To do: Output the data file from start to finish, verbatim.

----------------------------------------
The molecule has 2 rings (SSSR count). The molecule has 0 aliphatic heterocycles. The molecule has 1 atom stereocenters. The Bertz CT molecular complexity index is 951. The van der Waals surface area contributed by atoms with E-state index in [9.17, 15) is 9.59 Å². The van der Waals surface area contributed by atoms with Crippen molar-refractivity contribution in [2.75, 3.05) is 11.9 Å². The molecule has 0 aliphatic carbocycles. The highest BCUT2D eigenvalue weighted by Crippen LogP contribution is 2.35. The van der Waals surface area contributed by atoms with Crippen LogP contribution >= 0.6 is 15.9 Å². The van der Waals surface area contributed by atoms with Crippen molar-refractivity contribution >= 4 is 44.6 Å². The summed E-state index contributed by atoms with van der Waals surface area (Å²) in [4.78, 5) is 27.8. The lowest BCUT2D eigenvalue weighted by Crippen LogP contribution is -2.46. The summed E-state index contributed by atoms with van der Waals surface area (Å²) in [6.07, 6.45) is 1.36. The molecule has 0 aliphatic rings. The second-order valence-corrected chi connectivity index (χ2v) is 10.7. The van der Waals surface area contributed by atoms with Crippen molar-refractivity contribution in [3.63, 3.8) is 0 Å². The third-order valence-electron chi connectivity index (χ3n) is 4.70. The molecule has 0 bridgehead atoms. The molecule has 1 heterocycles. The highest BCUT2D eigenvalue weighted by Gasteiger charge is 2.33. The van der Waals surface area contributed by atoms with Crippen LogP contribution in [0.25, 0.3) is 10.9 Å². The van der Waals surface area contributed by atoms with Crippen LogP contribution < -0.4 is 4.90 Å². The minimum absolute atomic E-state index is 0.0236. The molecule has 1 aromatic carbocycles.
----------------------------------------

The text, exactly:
The molecule has 2 rings (SSSR count). The molecule has 0 aliphatic heterocycles. The molecule has 1 atom stereocenters. The Bertz CT molecular complexity index is 951. The van der Waals surface area contributed by atoms with E-state index in [9.17, 15) is 9.59 Å². The van der Waals surface area contributed by atoms with Crippen molar-refractivity contribution in [2.75, 3.05) is 11.9 Å². The molecule has 0 aliphatic carbocycles. The highest BCUT2D eigenvalue weighted by Crippen LogP contribution is 2.35. The van der Waals surface area contributed by atoms with Crippen LogP contribution >= 0.6 is 15.9 Å². The van der Waals surface area contributed by atoms with Crippen molar-refractivity contribution >= 4 is 44.6 Å². The summed E-state index contributed by atoms with van der Waals surface area (Å²) in [4.78, 5) is 27.8. The lowest BCUT2D eigenvalue weighted by Crippen LogP contribution is -2.46. The summed E-state index contributed by atoms with van der Waals surface area (Å²) in [6.07, 6.45) is 1.36. The molecule has 0 aliphatic rings. The second-order valence-corrected chi connectivity index (χ2v) is 10.7. The van der Waals surface area contributed by atoms with Crippen molar-refractivity contribution in [3.63, 3.8) is 0 Å². The third-order valence-electron chi connectivity index (χ3n) is 4.70. The molecule has 0 bridgehead atoms. The molecule has 1 heterocycles. The highest BCUT2D eigenvalue weighted by Gasteiger charge is 2.33. The van der Waals surface area contributed by atoms with Crippen LogP contribution in [0.25, 0.3) is 10.9 Å². The van der Waals surface area contributed by atoms with Crippen LogP contribution < -0.4 is 4.90 Å². The minimum absolute atomic E-state index is 0.0236. The molecule has 1 aromatic carbocycles.